The first real beach that I remember going to was Kaanapali beach in Hawaii. I say “real beach” because growing up in the Lower Mainland I frequented White Rock Beach or Kits beach, but lets just be honest for a second, they don’t compare. This beach had beautiful sand, coral reef, tropical fish and the most beautiful and warm water I had ever seen or felt. I remember our first day on the beach; I grabbed one of those mini surf boards and took off to go get my surf on. I made it about waist deep into the water and then realized I had made a big mistake as I was standing face to face with a ten foot wave.
When I finally came to, I found myself deposited on the shore. I had sand all over myself, my throat and nose were burning from all the salt water, somehow my shorts were still on (praise the Lord for elastic waist bands) and in that moment I determined that surfing was dumb. I don’t know if you have experienced being crushed by a big wave, but it’s pretty intense. The power of the ocean is pretty amazing, we simply are no match for it. In Ephesians 1 the Apostle Paul prays that people would know God’s power. He prays that the eyes of these believers’ hearts would be enlightened to know “the incomparably great power for us who believe.”
He goes on to describe this great power like this:
“That power is the same as the mighty strength he exerted when he raised Christ from the dead and seated him at his right hand in the heavenly realms, far above all rule and authority, power and dominion, and every name that is invoked, not only in the present age but also in the one to come. And God placed all things under his feet and appointed him to be head over everything for the church, which is his body, the fullness of him who fills everything in every way.”
Paul’s letter is often thought to be a letter of encouragement that was circulated to several churches likely facing various forms of persecution and struggle. The way Paul sought to encourage these churches was by letting them know that he was praying for them, specifically asking that God would grow them deeper in their understanding of him and his power. Paul understood that in order for Christians to have confidence in their God, they must know and remember just how powerful he is. He leads up to this prayer explaining that God is sovereign over all (that was last week’s blog) and now he emphasizes that God is incomparably powerful. All sovereign and all powerful: it is quite the God that this Paul prays to!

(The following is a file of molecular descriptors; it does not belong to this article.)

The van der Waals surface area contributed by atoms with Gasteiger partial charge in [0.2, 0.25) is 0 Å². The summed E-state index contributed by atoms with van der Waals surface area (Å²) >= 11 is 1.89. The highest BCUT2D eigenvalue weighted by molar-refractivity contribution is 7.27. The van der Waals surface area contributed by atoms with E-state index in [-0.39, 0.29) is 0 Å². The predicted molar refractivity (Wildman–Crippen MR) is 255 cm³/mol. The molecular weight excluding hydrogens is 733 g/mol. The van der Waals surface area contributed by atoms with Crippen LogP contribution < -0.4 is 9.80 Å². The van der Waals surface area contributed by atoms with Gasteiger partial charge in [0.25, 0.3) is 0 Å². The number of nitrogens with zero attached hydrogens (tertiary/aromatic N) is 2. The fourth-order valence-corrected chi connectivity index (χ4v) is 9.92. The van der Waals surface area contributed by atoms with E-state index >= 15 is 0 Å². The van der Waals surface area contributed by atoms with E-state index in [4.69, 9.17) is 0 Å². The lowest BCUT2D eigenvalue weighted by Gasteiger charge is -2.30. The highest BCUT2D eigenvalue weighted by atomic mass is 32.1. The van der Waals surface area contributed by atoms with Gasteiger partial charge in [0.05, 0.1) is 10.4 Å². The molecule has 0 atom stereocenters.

In explaining this all powerful God, he points them to an example that we should be familiar with, the power displayed in the resurrection of our Lord Jesus. Paul prays that these believers would know that the power displayed at the resurrection is the same power that is at work in the Church. I must have missed the class ‘Pastoring through a Pandemic 101,’ because, as a pastor, I often find myself wondering how to best encourage those God has entrusted to me, to care for during this season.
So, let me take a cue from Paul.
Brothers and Sisters, be encouraged by the fact that the God who has the power to resurrect the dead and is seated with all power and authority over the whole cosmos is the same God we are appealing to through our prayers. He is not powerless to intervene in our situations. We may be no match for the power of the ocean but our God is not intimidated by it. He is a God who parted the waters, calms the sea – and, well, HE created it for crying out loud. His power, as Paul puts it, is incomparable. My prayer for you, is that you might know the power that is available to you in the finished work of Christ, and at work in and through his Church.